This article is a report on health care provided to youth with gender dysphoria at a clinic in British Colombia, Canada. I’m going to focus on just the demographics in this post and do another post later.
The clinic saw a dramatic increase in the number of their teenage patients from 2006-2011. This is similar to other clinics serving teenagers with gender dysphoria.
Most of their patients were trans men (born female). This is similar to the current situation at other clinics for teenagers, but different from the past at other clinics. It is also different from most European clinics for adults.
Their patients had other psychiatric diagnoses including mood disorders, anxiety disorders, and eating disorders. The patients in this study had more psychiatric problems than teenagers studied at a clinic in the Netherlands.
7% of their patients had an autism spectrum disorder. This is similar to the results of a Dutch study of children and teens with gender dsyphoria.
Suicide attempts are a serious problem among their patients. 12% of their patients had attempted suicide before coming to the clinic; 5% attempted suicide after their first visit to the clinic. The decrease is encouraging, but clearly we need to do more to help patients during and after transition.
Some of their patients had to be hospitalized for psychiatric problems. 12% of their patients had been hospitalized before coming to the clinic, but only 1% were hospitalized after the first visit. Again, we need to be sure to provide support during and after transition.
THE INCREASE IN TEENAGE PATIENTS
The clinic has seen a fairly dramatic increase in the number of teenage patients from 2006-2011. They went from fewer than 5 cases/year before 2006 to nearly 30 cases in 2011.
Number of new patients with gender dysphoria seen in 1998-2011. MtF, black bars; FtM, hatched rectangles.
Unlike the other two studies, the majority of the patients at this clinic were always trans men (born female). In fact, before 2006 almost all of the patients were trans men. After 2006, the number of trans women patients (born male) began to increase. However, trans men still made up 54% of all the patients they saw between January 1998-December 2011.
This is different from the pattern found in the clinics in Toronto and Amsterdam. In those two clinics the patients were mostly trans women before 2006, but after 2006 they were mostly trans men.
It’s hard to know what these numbers mean because we don’t know how common gender dysphoria is among teenagers.
“The prevalence of adolescent-onset gender dysphoria is not known, and there are limited accurate assessments of prevalence of transgenderism in adults in North America. However, the prevalence of adults seeking hormonal or surgical treatment for gender dysphoria is reported to be 1:11 900 to 1:30 400 in the Netherlands.”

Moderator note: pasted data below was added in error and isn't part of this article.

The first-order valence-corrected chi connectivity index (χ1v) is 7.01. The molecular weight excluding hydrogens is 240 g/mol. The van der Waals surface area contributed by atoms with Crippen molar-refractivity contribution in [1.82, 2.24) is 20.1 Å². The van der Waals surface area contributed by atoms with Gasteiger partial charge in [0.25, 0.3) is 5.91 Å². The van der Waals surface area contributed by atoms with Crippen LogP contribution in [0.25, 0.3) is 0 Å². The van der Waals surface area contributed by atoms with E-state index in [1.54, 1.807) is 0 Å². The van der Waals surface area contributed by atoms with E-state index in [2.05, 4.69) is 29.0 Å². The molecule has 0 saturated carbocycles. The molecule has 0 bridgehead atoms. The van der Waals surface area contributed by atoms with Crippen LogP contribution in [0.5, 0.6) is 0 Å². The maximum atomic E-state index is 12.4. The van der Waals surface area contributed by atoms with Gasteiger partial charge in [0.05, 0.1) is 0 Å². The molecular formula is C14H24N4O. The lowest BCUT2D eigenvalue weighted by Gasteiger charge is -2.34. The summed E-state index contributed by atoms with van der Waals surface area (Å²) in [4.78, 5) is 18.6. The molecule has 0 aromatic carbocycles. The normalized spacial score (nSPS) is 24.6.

Does this increase reflect an increase in the number of teenagers with gender dysphoria? If so, why are the numbers increasing?
Alternatively, is this increase due to people with gender dsyphoria seeking physical transition at a younger age?
Statistics on most European clinics have shown many more trans women transitioning than trans men (the pattern is reversed in Japan and Poland). Now the statistics on Canadian and Dutch teenagers show more trans men transitioning than trans women.
Are there more trans men than in the past? If so, why?
Or are trans men transitioning at a younger age than trans women? But then why did the other two clinics treat more teenage trans women than teenage trans men in the past?
BASIC DEMOGRAPHICS OF THE PATIENTS IN THIS STUDY
The clinic at British Colombia Children’s Hospital saw 84 youth with a diagnosis of gender dysphoria from January, 1998 to December, 2011.
45 of the patients were trans men, 37 were trans women, and 2 were males who weren’t sure of their gender identity.
Two of the trans women had disorders of sex development – one had Klinefelter syndrome (XXY chromosomes) and one had mild partial androgen insensitivity syndrome (i.e. her body made androgens, but they didn’t fully affect her).
The median age at the first visit was 16.8, the range in ages was from 11.4 to 22.5.
At the first clinic visit, most patients were in school grades 8-10 (32%) or grades 11-12 (48%); 12% were in grades 5-7, and the remaining 8% were in college/university or no longer attending school.*
Diagnoses made by a mental health professional:**
35% of the patients had a mood disorder (20 trans men, 7 trans women and probably the two males with uncertain gender identity)
24% had an anxiety disorder (15 trans men, 4 trans women and probably one male with an uncertain gender identity)
10% had ADHD (2 trans men, 6 trans women)
7% had an autism spectrum disorder (2 trans men, 4 trans women)
5% had an eating disorder (2 trans men, 2 trans women)
7% of their patients had a substance abuse problem (2 trans men, 4 trans women)
26% of their patients had two or more mental health diagnoses (12 trans men, 9 trans women) and probably one male with an uncertain gender identity.
10 of the teenagers attempted suicide before coming to the clinic (12%). 6 of them were trans men and 2 were trans women. Perhaps the other two were the two males who weren’t sure of their gender identity.
4 of the patients attempted suicide after the first visit to the clinic (5%). Three of them were trans men and one was a trans woman.
12% of the patients had been hospitalized for a psychiatric condition before coming to the clinic – seven trans men and three trans women.
One trans man was hospitalized for a psychiatric condition after the first visit to the clinic (1%).
Conditions requiring hospitalization included posttraumatic stress disorder, depression, substance abuse, behavioral issues, psychosis, and anxiety.
Mood, puberty blockers, and hormones:
One trans woman and one trans man discontinued the use of a puberty blocker after they developed emotional lability (7% of the patients who took the puberty blocker). The trans man also had mood swings.***
One trans man had significant mood swings as a side effect of testosterone treatment. (3% of the patients who took testosterone.)